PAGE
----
When you’re sailing, you’re mostly at the mercy of the wind, the weather, the climate. If it’s not a good time to set out, you wait. When the winds are for you, you go. There are moments when it is undeniably right to leave and explore new terrain, even though many uncertainties lay ahead.
That was the case for Dylan Winter when, in 2008, at age 52, he decided to go on an adventure. After decades working at the BBC and other outlets as a journalist, he wanted a new challenge. “If you live on an island, at some stage you should sail around it,” he says. (Just don’t tell the Aussies that, mate.)
That’s how the “middle-aged, middle-class bloke from Middle England," as he describes himself, started his quest to sail around all 20,000 miles of the island’s "stupidly crinkly coastline." Slowly. After nine years, he’s about halfway there. He sails in the summer, and posts the videos in the winter. He makes a small but significant amount of money from his exploits, mostly from “old blokes” who watch the videos on his YouTube Channel “Keep Turning Left” and feel a desire to give. One of his most frequent donors gives because, as the man puts it most eloquently, Winter's small boat is "the shittest in the anchorage."
I came across Winter in a curious fashion; he drifted into my awareness. Some unknown person, bless him or her, signed me up for a email chain of mystics, physicists, scholars of Hindu religion—and, believe it or not, Deepak Chopra. In it, they discuss matters of God, the universe, quantum mechanics, Vedanta (a Hindu philosophy) and consciousness. Probably two-thirds of its is incomprehensible. But there are some gems. One email concerned a video of starlings swirling in large patterns called murmurations. You can see it below. It’s moving to watch. Many birds act as one. The person who sent it said it’s an example of “collective consciousness,” the animals acting like the “countless eyes of God.”
The clip led me to Winter, who took the video, and that’s how I found out about his Youtube sailings exploits. Winter disagrees that the starlings are a sign of some godly creation. He sees it as an example of “amazing animal behavior.”
Though not religious, Winter seems like a man of generous spirit and dignity. And a sense of wonder pervades his films. He revels in the beauty of nature, and helping people out. One man tells Winter that watching one of his sailing videos, entitled “troublesome reach,” helped him get through his divorce, by calming him down. He sent an email to Winter in which “said he was finally able to get a good night’s sleep. Isn’t that great?” It’s a simple video, piano music playing while the camera follows the ship’s path through a muddy, narrow river. Even in what some might call drudgery, there is beauty. It goes so. The journey continues.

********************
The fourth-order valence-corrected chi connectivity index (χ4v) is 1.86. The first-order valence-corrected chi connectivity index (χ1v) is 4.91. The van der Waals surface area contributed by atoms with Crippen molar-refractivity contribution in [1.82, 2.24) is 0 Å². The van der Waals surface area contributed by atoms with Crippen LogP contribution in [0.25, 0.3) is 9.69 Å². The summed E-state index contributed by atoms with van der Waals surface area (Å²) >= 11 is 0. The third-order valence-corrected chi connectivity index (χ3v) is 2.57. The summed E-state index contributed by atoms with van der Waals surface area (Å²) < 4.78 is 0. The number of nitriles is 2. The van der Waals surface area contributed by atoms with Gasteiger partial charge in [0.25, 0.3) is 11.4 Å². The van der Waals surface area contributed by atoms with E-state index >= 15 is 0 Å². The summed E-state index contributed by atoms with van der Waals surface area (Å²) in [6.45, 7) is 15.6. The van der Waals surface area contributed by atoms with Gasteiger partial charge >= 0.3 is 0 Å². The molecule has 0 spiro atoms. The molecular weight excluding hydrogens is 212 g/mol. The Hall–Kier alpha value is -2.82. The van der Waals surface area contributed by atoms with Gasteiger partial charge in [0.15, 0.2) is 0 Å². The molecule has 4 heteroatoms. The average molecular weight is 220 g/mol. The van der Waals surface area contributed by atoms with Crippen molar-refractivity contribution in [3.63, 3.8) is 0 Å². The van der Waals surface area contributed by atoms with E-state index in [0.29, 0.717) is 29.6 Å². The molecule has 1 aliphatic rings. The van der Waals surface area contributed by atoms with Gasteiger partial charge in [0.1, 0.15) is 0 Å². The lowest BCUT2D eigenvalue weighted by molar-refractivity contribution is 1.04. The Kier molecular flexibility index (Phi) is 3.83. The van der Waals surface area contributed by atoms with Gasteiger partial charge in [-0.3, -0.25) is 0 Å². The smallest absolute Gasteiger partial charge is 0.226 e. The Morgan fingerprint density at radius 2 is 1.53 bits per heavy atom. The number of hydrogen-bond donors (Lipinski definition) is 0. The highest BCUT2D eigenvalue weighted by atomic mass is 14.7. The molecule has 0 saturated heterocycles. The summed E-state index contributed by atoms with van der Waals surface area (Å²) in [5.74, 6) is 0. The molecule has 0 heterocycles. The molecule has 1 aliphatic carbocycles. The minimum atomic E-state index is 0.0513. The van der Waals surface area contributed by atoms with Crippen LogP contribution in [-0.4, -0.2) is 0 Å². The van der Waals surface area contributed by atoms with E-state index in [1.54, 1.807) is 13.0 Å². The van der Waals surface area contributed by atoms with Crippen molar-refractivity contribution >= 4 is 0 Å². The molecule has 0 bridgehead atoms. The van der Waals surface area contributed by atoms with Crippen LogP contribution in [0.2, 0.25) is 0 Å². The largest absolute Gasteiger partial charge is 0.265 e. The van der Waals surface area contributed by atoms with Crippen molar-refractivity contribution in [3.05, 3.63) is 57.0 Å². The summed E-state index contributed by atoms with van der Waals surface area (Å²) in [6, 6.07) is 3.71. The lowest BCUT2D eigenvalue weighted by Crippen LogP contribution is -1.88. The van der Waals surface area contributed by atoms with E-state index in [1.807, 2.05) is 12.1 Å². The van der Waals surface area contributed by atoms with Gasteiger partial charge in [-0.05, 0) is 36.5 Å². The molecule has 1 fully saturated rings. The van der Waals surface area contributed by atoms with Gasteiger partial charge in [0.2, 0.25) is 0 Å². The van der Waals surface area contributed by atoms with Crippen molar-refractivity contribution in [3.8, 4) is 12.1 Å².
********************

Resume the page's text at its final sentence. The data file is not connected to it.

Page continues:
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In his videos, Winter aims to make viewers “feel as though they’re sailing with me. You never know when you’re going to strike a note with somebody.”
Responses often surprise him. A video he did called “brothers in arms,” featuring music and stunning scenery from East Anglia and Scottish lowlands, got quite a response from veterans, many of whom emailed him their thanks. He’s been sent chocolate and cakes, and several American viewers came out to join him for a few days on board his ship. Only rarely is the feedback negative. Recently he made some comments critical of President Trump for lying and was barraged with nasty emails.
But the point of enterprise is exploration, getting a taste for the scenery and history of the storied island on his Westerly Centaur, a well-made and capable 26-foot-long “gentleman’s yacht.” And they’re educational, too. One retired steelworker “taught himself to sail just by watching my films. Which is a little alarming, but there you go.”
He says he started on England’s east coast because he knows the area better, and he wanted some practice before heading out further afield. “Most people go clockwise,” he says. But not Winter. He goes his own way.
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